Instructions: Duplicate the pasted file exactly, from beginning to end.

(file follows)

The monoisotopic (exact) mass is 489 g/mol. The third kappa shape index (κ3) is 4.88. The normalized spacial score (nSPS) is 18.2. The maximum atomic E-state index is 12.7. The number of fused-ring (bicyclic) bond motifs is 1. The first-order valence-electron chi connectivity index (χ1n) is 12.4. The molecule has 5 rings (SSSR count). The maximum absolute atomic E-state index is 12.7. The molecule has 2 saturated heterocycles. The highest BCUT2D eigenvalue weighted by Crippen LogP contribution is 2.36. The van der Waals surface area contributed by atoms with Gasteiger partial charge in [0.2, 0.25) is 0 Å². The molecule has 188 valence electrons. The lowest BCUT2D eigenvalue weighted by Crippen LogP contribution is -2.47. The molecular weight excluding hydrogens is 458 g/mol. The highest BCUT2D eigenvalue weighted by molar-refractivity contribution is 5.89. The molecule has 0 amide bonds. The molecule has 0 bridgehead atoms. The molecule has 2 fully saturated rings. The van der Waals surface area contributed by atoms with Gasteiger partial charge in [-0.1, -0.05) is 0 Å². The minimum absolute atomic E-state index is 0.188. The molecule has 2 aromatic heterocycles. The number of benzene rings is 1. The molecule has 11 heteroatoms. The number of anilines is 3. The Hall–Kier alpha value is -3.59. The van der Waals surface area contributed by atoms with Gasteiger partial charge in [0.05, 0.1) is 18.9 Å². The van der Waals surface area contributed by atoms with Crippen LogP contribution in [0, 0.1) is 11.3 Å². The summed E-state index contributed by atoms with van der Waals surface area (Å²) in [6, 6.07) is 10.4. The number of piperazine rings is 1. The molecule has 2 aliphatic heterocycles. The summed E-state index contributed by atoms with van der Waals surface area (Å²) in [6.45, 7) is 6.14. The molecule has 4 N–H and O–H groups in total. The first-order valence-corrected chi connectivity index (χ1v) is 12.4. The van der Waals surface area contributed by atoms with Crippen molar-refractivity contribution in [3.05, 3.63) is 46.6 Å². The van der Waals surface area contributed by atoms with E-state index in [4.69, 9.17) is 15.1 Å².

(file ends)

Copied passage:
The monoisotopic (exact) mass is 489 g/mol. The third kappa shape index (κ3) is 4.88. The normalized spacial score (nSPS) is 18.2. The maximum atomic E-state index is 12.7. The number of fused-ring (bicyclic) bond motifs is 1. The first-order valence-electron chi connectivity index (χ1n) is 12.4. The molecule has 5 rings (SSSR count). The maximum absolute atomic E-state index is 12.7. The molecule has 2 saturated heterocycles. The highest BCUT2D eigenvalue weighted by Crippen LogP contribution is 2.36. The van der Waals surface area contributed by atoms with Gasteiger partial charge in [0.2, 0.25) is 0 Å². The molecule has 188 valence electrons. The lowest BCUT2D eigenvalue weighted by Crippen LogP contribution is -2.47. The molecular weight excluding hydrogens is 458 g/mol. The highest BCUT2D eigenvalue weighted by molar-refractivity contribution is 5.89. The molecule has 0 amide bonds. The molecule has 0 bridgehead atoms. The molecule has 2 fully saturated rings. The van der Waals surface area contributed by atoms with Gasteiger partial charge in [-0.1, -0.05) is 0 Å². The minimum absolute atomic E-state index is 0.188. The molecule has 2 aromatic heterocycles. The number of benzene rings is 1. The molecule has 11 heteroatoms. The number of anilines is 3. The Hall–Kier alpha value is -3.59. The van der Waals surface area contributed by atoms with Gasteiger partial charge in [0.05, 0.1) is 18.9 Å². The van der Waals surface area contributed by atoms with Crippen LogP contribution in [0, 0.1) is 11.3 Å². The summed E-state index contributed by atoms with van der Waals surface area (Å²) in [6, 6.07) is 10.4. The number of piperazine rings is 1. The molecule has 2 aliphatic heterocycles. The summed E-state index contributed by atoms with van der Waals surface area (Å²) in [6.45, 7) is 6.14. The molecule has 4 N–H and O–H groups in total. The first-order valence-corrected chi connectivity index (χ1v) is 12.4. The van der Waals surface area contributed by atoms with Crippen molar-refractivity contribution in [3.05, 3.63) is 46.6 Å². The van der Waals surface area contributed by atoms with E-state index in [4.69, 9.17) is 15.1 Å².